Android 11 Shows Sizable Performance Decline On Pixel Devices In Early Benchmarks

Google Pixel 4 XL Android 11 Performance Degration 2
When Google releases a new iteration of its popular Android operating system, we expect to see the typical generation-over-generation features and security enhancements that make the experience more powerful and capable. Also, if we’re lucky, we might even expect see some performance gains from time to time as Google's mobile OS is optimized to fully harness the increasingly more powerful mobile platforms that are being shoehorned into evermore sophisticated smartphone designs.

But what we weren’t expecting with the release of Android 11, however, is what appears to be a notable regression in performance compared to Android 10. This realization isn’t something that we sought out through shear curiosity, rather it was an observation made during our standard smartphone testing regimen for upcoming reviews of new Google Pixel and OnePlus devices. Once we noticed the performance discrepancy, we decided to test our suspicions with a couple of bone-stock Google Pixel smartphones that we have on hand: last year’s flagship Pixel 4 XL and the slightly newer Pixel 4a. We also have numbers from the new Pixel 5 and Pixel 4a 5G forthcoming, though those devices are still under review NDA.

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If you’re not winning, you are losing. - Carroll Shelby

We ran a number of benchmarks on both smartphones with Android 10 installed; then we wiped each machine to their factory defaults and started over again with Android 11 installed. In both cases, each phone had all of the latest OS, security and app updates installed as of today (10/12/2020). Below are the benchmark results that we were able to obtain.

3DMark Sling Shot Android  11 Performance Regression

In the 3DMark Sling Shot Extreme test for the Pixel 4 XL with Android 11, we see roughly a 9 percent bleed-off in performance in the overall benchmark (compared to Android 10), which is comprised of 5 percent and 18 percent drops respectively in the graphics and physics components. Things fared even worse for the Pixel 4a, which saw its overall score tumble by a whopping 33 percent. Also, notice the significant drop-offs in the Pixel 4 XL Physics performance scores, as well as the Pixel 4a graphics performance degradation.

GFXBench T Rex Android Performance Regression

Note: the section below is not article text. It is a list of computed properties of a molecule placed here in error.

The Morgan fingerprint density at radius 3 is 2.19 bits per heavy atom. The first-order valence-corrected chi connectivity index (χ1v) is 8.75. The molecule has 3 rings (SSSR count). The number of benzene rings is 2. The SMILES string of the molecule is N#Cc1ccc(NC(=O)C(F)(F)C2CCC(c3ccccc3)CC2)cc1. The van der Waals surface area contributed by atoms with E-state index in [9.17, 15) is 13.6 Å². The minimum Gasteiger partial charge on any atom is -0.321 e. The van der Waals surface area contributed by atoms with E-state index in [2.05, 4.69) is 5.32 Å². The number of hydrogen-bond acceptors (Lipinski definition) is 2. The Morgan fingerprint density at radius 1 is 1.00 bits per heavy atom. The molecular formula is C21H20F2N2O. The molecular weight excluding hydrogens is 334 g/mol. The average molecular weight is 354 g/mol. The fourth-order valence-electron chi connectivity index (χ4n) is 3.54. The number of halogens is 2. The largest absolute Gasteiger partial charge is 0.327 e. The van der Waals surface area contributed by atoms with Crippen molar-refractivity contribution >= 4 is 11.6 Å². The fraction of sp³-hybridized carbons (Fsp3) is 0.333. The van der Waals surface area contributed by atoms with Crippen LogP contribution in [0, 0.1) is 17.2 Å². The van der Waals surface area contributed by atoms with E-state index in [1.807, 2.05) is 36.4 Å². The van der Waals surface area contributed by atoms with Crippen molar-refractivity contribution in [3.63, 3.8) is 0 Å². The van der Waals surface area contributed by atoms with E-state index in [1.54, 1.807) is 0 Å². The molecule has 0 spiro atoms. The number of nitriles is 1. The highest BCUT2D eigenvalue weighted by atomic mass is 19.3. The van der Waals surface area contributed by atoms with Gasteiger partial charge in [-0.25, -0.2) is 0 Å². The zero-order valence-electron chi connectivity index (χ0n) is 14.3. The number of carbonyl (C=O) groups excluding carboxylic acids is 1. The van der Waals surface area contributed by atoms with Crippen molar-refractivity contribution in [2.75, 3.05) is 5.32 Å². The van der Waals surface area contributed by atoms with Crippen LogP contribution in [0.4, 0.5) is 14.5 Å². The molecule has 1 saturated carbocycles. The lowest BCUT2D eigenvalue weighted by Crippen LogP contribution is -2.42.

GFXBench Manhattan Android 11 Performance Regression
Keeping with 3D Graphics and Gaming metrics, we moved on to GFXBenchmark, which showed similar stark contrast and degradation for the Pixel 4a but almost no loss for the Pixel 4 XL. Though these graphics benchmarks are admittedly a little long in the tooth at this point, they're still very reliable metrics for OpenGL ES 2.0 and 3.0 class graphics performance.
Geekbench 5 Android regression

Circling back on pure CPU throughput, we moved on to Geekbench 5, to observe the difference in performance between Android 10 and Android 11, and again we saw a drop-off. The Pixel 4a exhibited a small 3 and 7 percent decline in single-core and multi-core performance, respectively. However, the Pixel 4 XL saw a 14 percent drop in the multi-core score and 6% decline in single thread performance.

Finally, we wanted to see what this might translate to in more real-world type workloads, so we turned to PCMark Work 2.0 for Android to cross-check general productivity tasks, video rendering, web browsing and the like. Here's what we found... 

PCMark Android 11 Regression

Again, we're seeing some noticeable setbacks in performance for the Pixel 4 XL on Android 11. There was a 10 percent decline in the overall score and most other benchmark components (including a 7% drop in Web Browsing), however, we noticed a 24 percent shortfall for the Writing sub-test. Moving to the Pixel 4a, it actually saw a slight increase in Photo Editing under Android 11 and negligible differences for the overall Work 2 score.

In the end, we’re not quite sure what we’re witnessing here, or what’s causing the performance shortfalls when moving from Android 10 to Android 11. However, we were able to replicate these results after factory resets and multiple benchmark runs. We've reached out to both Google and Qualcomm for their take on our analysis and will update this piece if we receive official responses.